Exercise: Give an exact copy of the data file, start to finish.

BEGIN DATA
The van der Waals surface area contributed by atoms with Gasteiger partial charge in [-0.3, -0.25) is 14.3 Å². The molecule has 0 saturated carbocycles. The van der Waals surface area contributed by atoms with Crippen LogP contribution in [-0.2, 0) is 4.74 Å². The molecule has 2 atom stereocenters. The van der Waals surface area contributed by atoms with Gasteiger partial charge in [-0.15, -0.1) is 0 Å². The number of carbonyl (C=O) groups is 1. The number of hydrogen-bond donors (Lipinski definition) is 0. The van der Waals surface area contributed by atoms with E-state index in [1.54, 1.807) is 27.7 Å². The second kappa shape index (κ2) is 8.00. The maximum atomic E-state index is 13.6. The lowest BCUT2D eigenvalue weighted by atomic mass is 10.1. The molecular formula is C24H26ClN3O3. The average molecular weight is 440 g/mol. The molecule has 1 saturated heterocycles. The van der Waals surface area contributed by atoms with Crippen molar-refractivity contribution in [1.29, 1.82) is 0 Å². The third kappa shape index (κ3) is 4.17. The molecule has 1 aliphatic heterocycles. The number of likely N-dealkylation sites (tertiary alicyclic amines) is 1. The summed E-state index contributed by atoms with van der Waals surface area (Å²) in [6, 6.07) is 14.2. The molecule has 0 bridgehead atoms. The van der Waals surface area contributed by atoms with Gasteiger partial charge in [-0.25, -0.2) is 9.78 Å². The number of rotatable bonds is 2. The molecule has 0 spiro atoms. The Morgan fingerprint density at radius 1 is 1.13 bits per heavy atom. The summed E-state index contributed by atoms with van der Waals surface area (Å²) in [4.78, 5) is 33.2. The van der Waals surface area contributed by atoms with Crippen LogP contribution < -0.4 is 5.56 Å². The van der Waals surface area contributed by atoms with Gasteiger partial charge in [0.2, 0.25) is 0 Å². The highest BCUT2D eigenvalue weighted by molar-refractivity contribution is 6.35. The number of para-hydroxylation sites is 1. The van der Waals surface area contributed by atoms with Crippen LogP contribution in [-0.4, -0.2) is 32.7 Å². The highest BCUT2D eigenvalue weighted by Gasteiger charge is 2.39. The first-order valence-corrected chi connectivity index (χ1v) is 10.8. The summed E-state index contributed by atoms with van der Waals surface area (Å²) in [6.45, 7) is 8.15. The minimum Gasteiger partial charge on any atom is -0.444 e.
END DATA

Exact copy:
The van der Waals surface area contributed by atoms with Gasteiger partial charge in [-0.3, -0.25) is 14.3 Å². The molecule has 0 saturated carbocycles. The van der Waals surface area contributed by atoms with Crippen LogP contribution in [-0.2, 0) is 4.74 Å². The molecule has 2 atom stereocenters. The van der Waals surface area contributed by atoms with Gasteiger partial charge in [-0.15, -0.1) is 0 Å². The number of carbonyl (C=O) groups is 1. The number of hydrogen-bond donors (Lipinski definition) is 0. The van der Waals surface area contributed by atoms with E-state index in [1.54, 1.807) is 27.7 Å². The second kappa shape index (κ2) is 8.00. The maximum atomic E-state index is 13.6. The lowest BCUT2D eigenvalue weighted by atomic mass is 10.1. The molecular formula is C24H26ClN3O3. The average molecular weight is 440 g/mol. The molecule has 1 saturated heterocycles. The van der Waals surface area contributed by atoms with Crippen molar-refractivity contribution in [1.29, 1.82) is 0 Å². The third kappa shape index (κ3) is 4.17. The molecule has 1 aliphatic heterocycles. The number of likely N-dealkylation sites (tertiary alicyclic amines) is 1. The summed E-state index contributed by atoms with van der Waals surface area (Å²) in [6, 6.07) is 14.2. The molecule has 0 bridgehead atoms. The van der Waals surface area contributed by atoms with Gasteiger partial charge in [-0.25, -0.2) is 9.78 Å². The number of rotatable bonds is 2. The molecule has 0 spiro atoms. The Morgan fingerprint density at radius 1 is 1.13 bits per heavy atom. The summed E-state index contributed by atoms with van der Waals surface area (Å²) in [4.78, 5) is 33.2. The van der Waals surface area contributed by atoms with Crippen LogP contribution < -0.4 is 5.56 Å². The van der Waals surface area contributed by atoms with Gasteiger partial charge in [0.2, 0.25) is 0 Å². The highest BCUT2D eigenvalue weighted by molar-refractivity contribution is 6.35. The number of para-hydroxylation sites is 1. The van der Waals surface area contributed by atoms with Crippen LogP contribution in [-0.4, -0.2) is 32.7 Å². The highest BCUT2D eigenvalue weighted by Gasteiger charge is 2.39. The first-order valence-corrected chi connectivity index (χ1v) is 10.8. The summed E-state index contributed by atoms with van der Waals surface area (Å²) in [6.45, 7) is 8.15. The minimum Gasteiger partial charge on any atom is -0.444 e.